The 2019 New Jersey bail reform report has finally arrived after being on the most wanted list for the last 6 months. What is still missing? 2019 failure to appear and new crime committed while on release data. What did the 2019 report include? Old 2017 and 2018 data previously released in the 2018 report.
Where’s the data?
You would think that data would be readily available and easily provided in this report. Afterall, New Jersey uses scientific algorithms to determine release or detain within minutes of the defendant’s assessment. Why can’t New Jersey provide recent data? Data that is two years old does not show whether policies are working or not.
Where’s the transparency?
Where is the transparency? New Jersey will provide their data percentages, however, they do not provide the actual number of defendants who have failed to appear or who have committed more crime. Are the numbers being provided by New Jersey all defendants or just the defendants they choose? Where is the data by algorithm score? How many defendants were scored into each category (one through six)? What were the outcomes by category? The report states 53% of the defendants who scored a six, the highest risk, committed another crime while released pretrial. How many high risk defendants are being released each year? How many more victims were created by their release?
High Risk defendants being released
53% commit a new crime! Why release any defendant with the highest risk score? The law was supposed to detain the highest risk defendants. On the other side, 47% of those released did not commit another crime. Clearly, the algorithm is not accurate. It is no better than a flip of a coin for any defendant scoring a 6. What are the percentages for all the other categories?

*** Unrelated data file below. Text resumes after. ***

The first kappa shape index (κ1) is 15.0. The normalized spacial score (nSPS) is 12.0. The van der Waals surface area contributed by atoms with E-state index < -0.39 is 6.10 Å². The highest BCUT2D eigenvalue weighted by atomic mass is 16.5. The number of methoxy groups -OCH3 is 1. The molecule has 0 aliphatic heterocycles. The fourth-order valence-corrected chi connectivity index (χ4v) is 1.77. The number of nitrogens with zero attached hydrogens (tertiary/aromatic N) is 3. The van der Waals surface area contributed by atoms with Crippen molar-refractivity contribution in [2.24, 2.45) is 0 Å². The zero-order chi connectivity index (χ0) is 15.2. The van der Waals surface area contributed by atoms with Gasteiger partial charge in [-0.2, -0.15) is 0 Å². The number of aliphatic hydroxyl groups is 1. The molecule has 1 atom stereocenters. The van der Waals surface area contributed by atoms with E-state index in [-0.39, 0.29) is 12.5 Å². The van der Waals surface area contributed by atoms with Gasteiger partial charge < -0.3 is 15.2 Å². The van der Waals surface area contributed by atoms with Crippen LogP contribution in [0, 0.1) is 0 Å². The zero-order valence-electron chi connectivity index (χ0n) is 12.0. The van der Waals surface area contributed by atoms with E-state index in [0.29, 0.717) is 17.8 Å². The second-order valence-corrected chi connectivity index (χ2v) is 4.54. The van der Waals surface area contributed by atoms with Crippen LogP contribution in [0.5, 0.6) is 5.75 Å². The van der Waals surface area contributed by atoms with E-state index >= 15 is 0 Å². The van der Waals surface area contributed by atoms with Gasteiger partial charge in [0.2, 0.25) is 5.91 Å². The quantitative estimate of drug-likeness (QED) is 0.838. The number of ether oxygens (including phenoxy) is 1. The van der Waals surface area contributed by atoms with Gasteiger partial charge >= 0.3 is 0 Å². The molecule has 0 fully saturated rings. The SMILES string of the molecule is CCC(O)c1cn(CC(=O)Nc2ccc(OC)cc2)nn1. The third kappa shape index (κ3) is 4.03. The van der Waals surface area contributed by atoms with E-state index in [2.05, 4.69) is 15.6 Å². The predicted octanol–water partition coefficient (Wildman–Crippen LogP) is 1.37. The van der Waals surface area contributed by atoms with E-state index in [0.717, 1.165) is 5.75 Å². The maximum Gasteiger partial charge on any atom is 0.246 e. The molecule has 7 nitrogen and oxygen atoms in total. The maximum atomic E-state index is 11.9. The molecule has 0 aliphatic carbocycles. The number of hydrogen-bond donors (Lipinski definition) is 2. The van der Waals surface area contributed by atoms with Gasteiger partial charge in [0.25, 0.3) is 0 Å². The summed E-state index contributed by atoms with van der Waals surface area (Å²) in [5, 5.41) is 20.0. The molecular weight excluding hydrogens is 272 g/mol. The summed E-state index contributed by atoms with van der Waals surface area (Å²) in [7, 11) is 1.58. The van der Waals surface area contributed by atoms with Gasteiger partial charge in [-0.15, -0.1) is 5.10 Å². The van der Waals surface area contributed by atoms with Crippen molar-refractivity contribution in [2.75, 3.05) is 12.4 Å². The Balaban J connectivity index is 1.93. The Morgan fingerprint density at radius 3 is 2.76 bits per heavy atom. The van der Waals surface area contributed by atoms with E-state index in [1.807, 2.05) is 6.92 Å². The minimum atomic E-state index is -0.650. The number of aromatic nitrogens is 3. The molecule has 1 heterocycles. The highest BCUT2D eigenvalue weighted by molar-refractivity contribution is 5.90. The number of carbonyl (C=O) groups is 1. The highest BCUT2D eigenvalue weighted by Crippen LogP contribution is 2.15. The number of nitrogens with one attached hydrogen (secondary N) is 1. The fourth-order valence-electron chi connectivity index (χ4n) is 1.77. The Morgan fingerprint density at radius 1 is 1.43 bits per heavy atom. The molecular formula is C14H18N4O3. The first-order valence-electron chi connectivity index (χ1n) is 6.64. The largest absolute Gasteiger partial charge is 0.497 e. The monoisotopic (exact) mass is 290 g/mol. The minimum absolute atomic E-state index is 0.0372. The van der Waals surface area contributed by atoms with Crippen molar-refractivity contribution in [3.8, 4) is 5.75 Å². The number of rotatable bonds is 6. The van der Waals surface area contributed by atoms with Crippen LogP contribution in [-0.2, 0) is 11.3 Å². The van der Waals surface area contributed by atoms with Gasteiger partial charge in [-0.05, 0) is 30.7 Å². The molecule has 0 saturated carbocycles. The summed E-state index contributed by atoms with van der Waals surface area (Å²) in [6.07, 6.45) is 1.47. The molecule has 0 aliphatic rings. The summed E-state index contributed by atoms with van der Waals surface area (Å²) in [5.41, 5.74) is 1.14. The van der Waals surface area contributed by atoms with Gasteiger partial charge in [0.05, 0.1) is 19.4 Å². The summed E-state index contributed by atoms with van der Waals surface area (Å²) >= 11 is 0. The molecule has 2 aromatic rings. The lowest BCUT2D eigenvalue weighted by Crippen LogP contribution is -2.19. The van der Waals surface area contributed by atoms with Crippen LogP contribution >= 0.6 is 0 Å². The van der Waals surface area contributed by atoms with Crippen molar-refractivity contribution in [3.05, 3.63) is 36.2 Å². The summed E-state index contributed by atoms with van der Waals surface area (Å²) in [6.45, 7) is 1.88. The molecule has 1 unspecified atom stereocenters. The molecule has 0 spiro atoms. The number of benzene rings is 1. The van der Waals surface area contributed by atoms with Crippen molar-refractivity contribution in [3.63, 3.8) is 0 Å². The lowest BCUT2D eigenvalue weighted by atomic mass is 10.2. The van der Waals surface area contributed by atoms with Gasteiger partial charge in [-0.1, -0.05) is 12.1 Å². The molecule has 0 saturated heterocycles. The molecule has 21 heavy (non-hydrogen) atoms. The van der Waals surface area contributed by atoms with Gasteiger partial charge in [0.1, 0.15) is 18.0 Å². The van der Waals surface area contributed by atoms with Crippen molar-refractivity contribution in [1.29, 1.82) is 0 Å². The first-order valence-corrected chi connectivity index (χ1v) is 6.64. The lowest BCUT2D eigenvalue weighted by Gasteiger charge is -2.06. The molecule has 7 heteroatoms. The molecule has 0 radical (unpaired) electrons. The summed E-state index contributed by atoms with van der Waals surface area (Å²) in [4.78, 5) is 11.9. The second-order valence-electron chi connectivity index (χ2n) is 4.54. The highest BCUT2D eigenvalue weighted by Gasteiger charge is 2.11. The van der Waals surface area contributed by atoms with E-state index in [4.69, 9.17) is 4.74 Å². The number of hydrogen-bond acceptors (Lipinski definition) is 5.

Hired more government employees
The report did note another 13 pretrial government workers were added in 2019. New Jersey now has a total of 310 pretrial workers. Prior to implementation, the estimate was 277 total pretrial workers. Though there are now less arrests and defendants than 2017, pretrial staff increased by 33 additional workers. As has been the case with the pretrial program in Washington DC, New Jersey is adding more staff for fewer defendants. Why? Government always expands. It never contracts.
Bait and Switch!
As noted over 50 times in prior reports, the source of funding for New Jersey bail reform would run out in 2019. It did! Chief Justice Rabner and others who pushed for bail reform stated it would be completely self-funding and would even save taxpayers money. Well, three years later, the ole bait and switch has occurred. As of July 2019, all funding is from the general fund meaning taxpayers are footing the bill. Taxpayers who are already in debt for over $50 billion with no plan or ability to repay what is owed. That did not stop Rabner as he pushed for more taxpayer expense.
As is typical with the liars in government, there was no savings. There was no self-funding. They are liars as they were told, during testimony, by a prominent economics professor that bail reform would never self-fund or save money. Less than 3% of the New Jersey population commits a crime each year. Why should the law-abiding taxpayers foot the bill for the few who refuse to obey the law?
Far more questions than answers
Lots and lots of questions with no answers or transparency from New Jersey. Yet, Judge Rabner continues to tout how wonderful bail reform has been. Certainly not wonderful for the 97% who do not commit a crime each year and now must pay the bill.